The Tour of Utah sent out 17 invitations this year. And all 17 teams accepted leaving 20 or so more banging on the door.
"Teams are fighting over each other to get into the race," said Optum Pro Cycling rider Reid Mumford, a Utah native who is entering the event for the fourth straight time. "It really is prestigious now."
This is something of a landmark year for the Tour of Utah, which kicks off Tuesday morning in Ogden with a 131-mile road race. Taking advantage of the state's steep climbs and dry heat, the six-day Tour proclaims itself "America's Toughest Stage Race." Whether that's true can certainly be debated; what can't be is the race's dizzying growth since its inception in 2004.
First, the fans: Over the past three years, attendance has jumped from 25,000 to 85,000 to 225,000; this edition is prepared to handle over 500,000 with ease. Even those who can't make the Tour in person this year can watch two hours of live coverage per day on Fox Sports Network a first for the race as well as complete live coverage online.
Then, the competition: The most recent field of 129 hails from 23 different countries, includes 11 Olympians and a race-record seven teams from the Tour de France. Big-time stars include two-time defending Tour of Utah champion Levi Leipheimer, seven-time U.S. National Time Trial winner David Zabriskie both with Utah connections and famed German rider Jens Voigt.
And, of course, the money: a roughly 400 percent bump in the marketing budget, which has manifested itself in posters, bus ads and digital billboards that line I-15.
"We've said that every single year. We say this is a key year, this is a key year, this is a key year," said Tour of Utah president Steve Miller. "But this year really is a key year. â¦
"We're laying it all out there. Our goal is for it to be impossible to live in the state of Utah and not know the Tour of Utah is happening."
Miller stresses that the recent push was made possible only by a carefully laid foundation. From its beginnings as the local Thanksgiving Point Stage Race to its inclusion last year on the UCI America Tour a status that allowed it to start inviting top-caliber teams the importance of long-term viability was always front and center.
The Tour de Georgia (2003-08) and the Tour of Missouri (2007-09) provide cautionary tales. Both races rose to prominence quickly and received UCI qualification, but neither exists today after running into financial shortfalls. The Tour of Utah ran into a similar hiccup in 2007, suspending the race before re-launching successfully the next year.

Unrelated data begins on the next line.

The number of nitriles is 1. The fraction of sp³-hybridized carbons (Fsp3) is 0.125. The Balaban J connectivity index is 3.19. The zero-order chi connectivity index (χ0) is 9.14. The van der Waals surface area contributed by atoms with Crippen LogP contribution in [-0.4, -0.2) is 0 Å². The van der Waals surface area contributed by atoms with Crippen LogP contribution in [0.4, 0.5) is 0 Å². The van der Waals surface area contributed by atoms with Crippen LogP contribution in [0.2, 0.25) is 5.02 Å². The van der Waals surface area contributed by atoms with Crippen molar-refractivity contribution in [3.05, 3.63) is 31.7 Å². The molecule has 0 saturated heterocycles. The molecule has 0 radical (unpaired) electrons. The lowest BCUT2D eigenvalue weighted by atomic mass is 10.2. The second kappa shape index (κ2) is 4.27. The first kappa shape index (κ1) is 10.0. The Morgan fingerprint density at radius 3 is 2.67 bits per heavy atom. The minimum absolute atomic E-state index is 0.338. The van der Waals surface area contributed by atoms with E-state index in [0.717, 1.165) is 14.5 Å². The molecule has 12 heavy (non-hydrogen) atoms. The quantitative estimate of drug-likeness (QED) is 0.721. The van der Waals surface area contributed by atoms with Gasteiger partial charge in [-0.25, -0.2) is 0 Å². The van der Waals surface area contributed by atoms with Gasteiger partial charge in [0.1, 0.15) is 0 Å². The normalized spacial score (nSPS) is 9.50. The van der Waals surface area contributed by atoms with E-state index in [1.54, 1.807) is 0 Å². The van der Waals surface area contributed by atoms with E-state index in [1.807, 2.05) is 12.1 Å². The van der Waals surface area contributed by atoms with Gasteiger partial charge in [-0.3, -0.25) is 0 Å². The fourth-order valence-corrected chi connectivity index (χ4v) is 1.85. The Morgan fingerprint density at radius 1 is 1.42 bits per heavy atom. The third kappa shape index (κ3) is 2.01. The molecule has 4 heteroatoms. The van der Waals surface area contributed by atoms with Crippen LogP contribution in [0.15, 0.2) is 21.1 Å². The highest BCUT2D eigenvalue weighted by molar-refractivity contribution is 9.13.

"In 2007, in hindsight, we probably varied from the game plan a little bit," Miller said. "Rather than put on the race in an unorganized, unprofessional fashion, we said no. We're going to put the brakes on, we're going to circle the wagon."
Highlights this year include the starting road stage in Ogden. The traditional prologue has been removed, which means that teams will start en masse in a peloton for more stunning visuals. The final stage in Park City, which starts and ends on historic Main Street, is a brand new course that features 22 percent inclines.
"It's a lot different than it was several years ago," Mumford said. "This year's course looks very difficult. I think it's probably the hardest one they've ever had."
Tour of Utah primer
The Tour of Utah starts Tuesday at 10:15 a.m. with a 131-mile road race in Ogden.
The six-day stage race boasts 11 Olympians and seven Tour de France teams.
For the first time, two hours of live coverage will be provided on Fox Sports Network each day.
Tour of Utah overview
Stage 1 • A 131-mile route that starts and ends on Ogden's 25th Street. A trip through Morgan County's canyons will end with a massive sprint finish. Start time: 10:15 a.m. Estimated end: 3:45 p.m.
Stage 2 • Miller Motorsports Park hosts the tour's first-ever team time trial. Each team completes three laps of a 4.5-mile course, an event president Steve Miller likens to "watching a locomotive." Start time: 12:15 p.m. Estimated end: 3:45 p.m.
Stage 3 • An 85.5-mile road race that starts on Ogden's 25th Street and ends at the University of Utah Research Park. Climbs on the North Ogden pass and up to the Big Mountain summit will be followed by a 15-mile downhill dash. Start time: 12:10 p.m. Estimated end: 3:50 p.m.
Stage 4 • The Tour of Utah's longest race at 134.3 miles, this stage has riders start at Xango headquarters in Lehi, crossing part of the original Pony Express route before finishing at EnergySolutions Arena in downtown Salt Lake City. Start time: 10:15 a.m. Estimated end: 3:45 p.m.
Stage 5 • Known as the "Queen" stage, the 101.1-mile race that starts at Kimball Junction and features 10,000 feet of climbing, the most of any part of the Tour. Whoever crosses the finish line first in Snowbird likely has a good shot at the podium. Start time: 11:10 a.m. Estimated end: 3:50 p.m.
Stage 6 • The final 76.73-mile loop that starts and ends on Park City's Main Street is a brand new on the Tour map. The Empire Pass climb is one of the toughest in Utah. Start time: 12:10 p.m. estimated end: 3:45 p.m.